BugMap is a free mobile application that was designed by Edmund Mach Foundation bio-informaticians, initiated in autumn 2016 and compatible with both iPhone (Apple Inc., Cupertino, CA, USA) and Android (Google LLC., San Francisco, CA, USA) operating systems. It is a user-friendly platform that allows citizens to report the presence of this pest whenever encountered. A guidance section was added to familiarize the users with the morphological features of the different life stages of the bug. Notes on its invasive history, potential hosts, overwintering behavior and induced symptoms on host plants caused by BMSB feeding are also included. BugMap allows the gathering of information regarding how (trap, beating or visual), when (date) and where (location) the insect was observed.
Reporting users start by (1) either indicating their location on the map in the application or by allowing their geographical coordinates to be automatically registered by BugMap. Next, a simple form must be filled out with respect to (2) the date of the sighting. Mandatory segments also include (3) the number of specimens, (4) the phenological stage (adult, nymph, both or unknown), (5) type of sighting (visual, trap or beating methods) and (6) location (inside or outside buildings, garden-hedges, green urban areas, means of transport, bushes, wild areas or agricultural settings). Most importantly, the form needs to be accompanied by (7) a photograph of the suspected insect.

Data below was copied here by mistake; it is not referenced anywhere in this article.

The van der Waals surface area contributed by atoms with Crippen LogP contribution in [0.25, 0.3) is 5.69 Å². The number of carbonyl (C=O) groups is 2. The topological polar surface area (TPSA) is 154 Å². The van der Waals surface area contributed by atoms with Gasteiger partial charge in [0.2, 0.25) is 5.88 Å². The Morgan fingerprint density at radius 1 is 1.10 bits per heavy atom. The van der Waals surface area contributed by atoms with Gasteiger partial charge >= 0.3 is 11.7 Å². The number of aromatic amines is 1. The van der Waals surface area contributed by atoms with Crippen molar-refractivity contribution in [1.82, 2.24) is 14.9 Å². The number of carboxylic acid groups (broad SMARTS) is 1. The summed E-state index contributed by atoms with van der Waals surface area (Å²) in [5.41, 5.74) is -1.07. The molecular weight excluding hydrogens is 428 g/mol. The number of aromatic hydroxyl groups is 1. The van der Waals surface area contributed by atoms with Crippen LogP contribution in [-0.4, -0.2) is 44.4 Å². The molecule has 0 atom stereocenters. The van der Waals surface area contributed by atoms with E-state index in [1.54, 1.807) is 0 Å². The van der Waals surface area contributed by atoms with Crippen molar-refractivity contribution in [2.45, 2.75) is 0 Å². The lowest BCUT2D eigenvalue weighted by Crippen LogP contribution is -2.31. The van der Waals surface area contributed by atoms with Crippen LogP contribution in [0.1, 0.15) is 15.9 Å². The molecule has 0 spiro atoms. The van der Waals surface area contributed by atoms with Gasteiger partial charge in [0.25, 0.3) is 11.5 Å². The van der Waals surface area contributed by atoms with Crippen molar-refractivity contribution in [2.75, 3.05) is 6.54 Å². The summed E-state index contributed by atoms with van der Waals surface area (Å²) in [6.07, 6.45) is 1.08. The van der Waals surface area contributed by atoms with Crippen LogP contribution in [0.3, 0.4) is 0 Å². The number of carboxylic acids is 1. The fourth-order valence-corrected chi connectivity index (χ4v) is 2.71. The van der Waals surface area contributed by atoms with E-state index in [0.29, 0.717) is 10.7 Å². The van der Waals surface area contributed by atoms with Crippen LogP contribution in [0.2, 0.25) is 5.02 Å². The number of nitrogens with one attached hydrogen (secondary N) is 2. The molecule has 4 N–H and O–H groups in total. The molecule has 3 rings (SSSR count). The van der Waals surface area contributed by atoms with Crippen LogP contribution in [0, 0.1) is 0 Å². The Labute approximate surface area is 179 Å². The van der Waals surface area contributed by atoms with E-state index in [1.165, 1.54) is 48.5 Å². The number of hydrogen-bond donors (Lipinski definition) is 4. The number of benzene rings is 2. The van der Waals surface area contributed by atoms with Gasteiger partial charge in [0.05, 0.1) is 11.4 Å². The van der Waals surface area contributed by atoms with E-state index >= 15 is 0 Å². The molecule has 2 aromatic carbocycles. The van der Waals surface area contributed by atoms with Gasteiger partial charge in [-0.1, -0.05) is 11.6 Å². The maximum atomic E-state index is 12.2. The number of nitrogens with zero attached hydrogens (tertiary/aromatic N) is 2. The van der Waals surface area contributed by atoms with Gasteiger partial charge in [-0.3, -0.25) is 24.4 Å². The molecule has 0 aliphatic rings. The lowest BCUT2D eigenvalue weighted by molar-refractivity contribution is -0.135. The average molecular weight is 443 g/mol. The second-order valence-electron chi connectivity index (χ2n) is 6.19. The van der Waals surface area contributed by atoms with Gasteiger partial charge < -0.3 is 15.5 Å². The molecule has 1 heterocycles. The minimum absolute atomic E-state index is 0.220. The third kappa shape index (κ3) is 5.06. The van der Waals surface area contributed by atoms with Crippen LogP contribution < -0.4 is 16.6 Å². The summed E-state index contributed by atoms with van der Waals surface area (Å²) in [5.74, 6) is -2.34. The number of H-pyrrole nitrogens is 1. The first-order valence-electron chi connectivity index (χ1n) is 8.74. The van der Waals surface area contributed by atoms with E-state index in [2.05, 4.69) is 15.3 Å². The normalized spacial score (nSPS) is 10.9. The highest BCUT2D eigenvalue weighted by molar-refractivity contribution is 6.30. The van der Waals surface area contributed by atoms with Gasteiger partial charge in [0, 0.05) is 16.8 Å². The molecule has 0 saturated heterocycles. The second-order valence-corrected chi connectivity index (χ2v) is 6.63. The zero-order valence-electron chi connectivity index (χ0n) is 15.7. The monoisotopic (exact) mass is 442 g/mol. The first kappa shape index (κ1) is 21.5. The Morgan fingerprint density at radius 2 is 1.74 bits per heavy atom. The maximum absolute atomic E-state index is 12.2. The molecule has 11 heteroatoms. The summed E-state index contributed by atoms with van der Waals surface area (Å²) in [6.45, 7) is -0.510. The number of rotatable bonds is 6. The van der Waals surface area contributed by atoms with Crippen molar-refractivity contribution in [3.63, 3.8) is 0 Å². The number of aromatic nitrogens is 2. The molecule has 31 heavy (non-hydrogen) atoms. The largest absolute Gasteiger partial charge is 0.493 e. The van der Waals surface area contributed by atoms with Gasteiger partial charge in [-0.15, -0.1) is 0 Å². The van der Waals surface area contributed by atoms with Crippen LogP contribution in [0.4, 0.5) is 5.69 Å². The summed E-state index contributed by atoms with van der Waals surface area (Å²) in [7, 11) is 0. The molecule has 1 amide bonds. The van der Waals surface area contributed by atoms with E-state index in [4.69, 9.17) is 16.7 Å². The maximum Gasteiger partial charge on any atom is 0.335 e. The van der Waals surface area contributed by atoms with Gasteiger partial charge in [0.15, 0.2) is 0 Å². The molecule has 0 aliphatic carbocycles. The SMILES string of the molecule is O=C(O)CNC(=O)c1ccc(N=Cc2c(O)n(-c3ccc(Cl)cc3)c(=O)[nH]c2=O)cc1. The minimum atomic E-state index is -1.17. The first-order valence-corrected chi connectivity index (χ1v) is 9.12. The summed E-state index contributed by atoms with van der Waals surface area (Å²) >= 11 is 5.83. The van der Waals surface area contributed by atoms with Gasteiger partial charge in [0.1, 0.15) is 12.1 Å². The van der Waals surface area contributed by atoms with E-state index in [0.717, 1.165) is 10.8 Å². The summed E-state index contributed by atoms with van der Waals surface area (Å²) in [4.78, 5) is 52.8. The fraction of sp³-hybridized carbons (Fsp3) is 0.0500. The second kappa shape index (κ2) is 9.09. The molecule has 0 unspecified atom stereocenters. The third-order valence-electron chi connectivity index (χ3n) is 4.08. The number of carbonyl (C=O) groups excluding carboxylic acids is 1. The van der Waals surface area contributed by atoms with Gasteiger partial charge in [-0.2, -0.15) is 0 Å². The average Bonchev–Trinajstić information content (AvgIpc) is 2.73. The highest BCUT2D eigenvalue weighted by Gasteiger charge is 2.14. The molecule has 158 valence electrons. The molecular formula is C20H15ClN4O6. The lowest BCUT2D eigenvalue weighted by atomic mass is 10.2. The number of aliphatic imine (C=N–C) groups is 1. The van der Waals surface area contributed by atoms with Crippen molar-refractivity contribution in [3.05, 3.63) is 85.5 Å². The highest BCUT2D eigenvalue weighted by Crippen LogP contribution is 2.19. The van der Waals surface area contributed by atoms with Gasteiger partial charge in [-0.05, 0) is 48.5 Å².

Five experts swiftly assess the reports once submitted, as valid, invalid or unsure (in the case of unclear photographs). To reduce the evaluation bias, each validation is double-checked and amended in case of any doubt by the other experts. Additionally, a feedback section allows experts to send back a message through the application to the users, thanking them for their contribution, explaining the differences between the reported species and BMSB in the case of invalidity and in some instances requesting a clearer photograph when diagnosis cannot be made on the basis of the current one.

2.1.3. BugMap Campaign